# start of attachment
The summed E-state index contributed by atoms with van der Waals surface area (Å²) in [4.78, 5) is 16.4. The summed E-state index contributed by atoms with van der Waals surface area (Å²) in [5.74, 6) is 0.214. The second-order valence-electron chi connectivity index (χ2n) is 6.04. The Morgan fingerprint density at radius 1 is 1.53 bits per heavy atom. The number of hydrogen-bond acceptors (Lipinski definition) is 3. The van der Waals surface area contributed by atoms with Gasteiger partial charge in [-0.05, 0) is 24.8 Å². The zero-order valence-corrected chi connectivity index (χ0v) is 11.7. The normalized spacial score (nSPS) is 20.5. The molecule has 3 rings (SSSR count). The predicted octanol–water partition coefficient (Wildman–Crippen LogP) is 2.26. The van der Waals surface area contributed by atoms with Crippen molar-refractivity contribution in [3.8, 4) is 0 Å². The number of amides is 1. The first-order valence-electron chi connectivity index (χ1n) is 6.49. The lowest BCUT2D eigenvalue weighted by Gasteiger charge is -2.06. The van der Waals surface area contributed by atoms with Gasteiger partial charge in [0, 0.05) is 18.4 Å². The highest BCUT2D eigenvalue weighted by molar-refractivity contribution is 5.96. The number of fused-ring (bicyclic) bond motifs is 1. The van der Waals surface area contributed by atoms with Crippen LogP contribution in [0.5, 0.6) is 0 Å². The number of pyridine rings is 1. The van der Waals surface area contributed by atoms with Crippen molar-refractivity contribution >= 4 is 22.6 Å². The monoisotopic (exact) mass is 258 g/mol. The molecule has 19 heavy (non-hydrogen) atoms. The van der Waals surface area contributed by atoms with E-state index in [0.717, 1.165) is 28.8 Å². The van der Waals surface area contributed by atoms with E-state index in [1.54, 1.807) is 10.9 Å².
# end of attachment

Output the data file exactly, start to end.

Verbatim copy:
The summed E-state index contributed by atoms with van der Waals surface area (Å²) in [4.78, 5) is 16.4. The summed E-state index contributed by atoms with van der Waals surface area (Å²) in [5.74, 6) is 0.214. The second-order valence-electron chi connectivity index (χ2n) is 6.04. The Morgan fingerprint density at radius 1 is 1.53 bits per heavy atom. The number of hydrogen-bond acceptors (Lipinski definition) is 3. The van der Waals surface area contributed by atoms with Gasteiger partial charge in [-0.05, 0) is 24.8 Å². The zero-order valence-corrected chi connectivity index (χ0v) is 11.7. The normalized spacial score (nSPS) is 20.5. The molecule has 3 rings (SSSR count). The predicted octanol–water partition coefficient (Wildman–Crippen LogP) is 2.26. The van der Waals surface area contributed by atoms with Crippen molar-refractivity contribution in [3.8, 4) is 0 Å². The number of amides is 1. The first-order valence-electron chi connectivity index (χ1n) is 6.49. The lowest BCUT2D eigenvalue weighted by Gasteiger charge is -2.06. The van der Waals surface area contributed by atoms with Gasteiger partial charge in [0, 0.05) is 18.4 Å². The highest BCUT2D eigenvalue weighted by molar-refractivity contribution is 5.96. The number of fused-ring (bicyclic) bond motifs is 1. The van der Waals surface area contributed by atoms with Crippen LogP contribution in [0.5, 0.6) is 0 Å². The number of pyridine rings is 1. The van der Waals surface area contributed by atoms with Crippen molar-refractivity contribution >= 4 is 22.6 Å². The monoisotopic (exact) mass is 258 g/mol. The molecule has 19 heavy (non-hydrogen) atoms. The van der Waals surface area contributed by atoms with E-state index in [0.717, 1.165) is 28.8 Å². The van der Waals surface area contributed by atoms with E-state index in [1.54, 1.807) is 10.9 Å².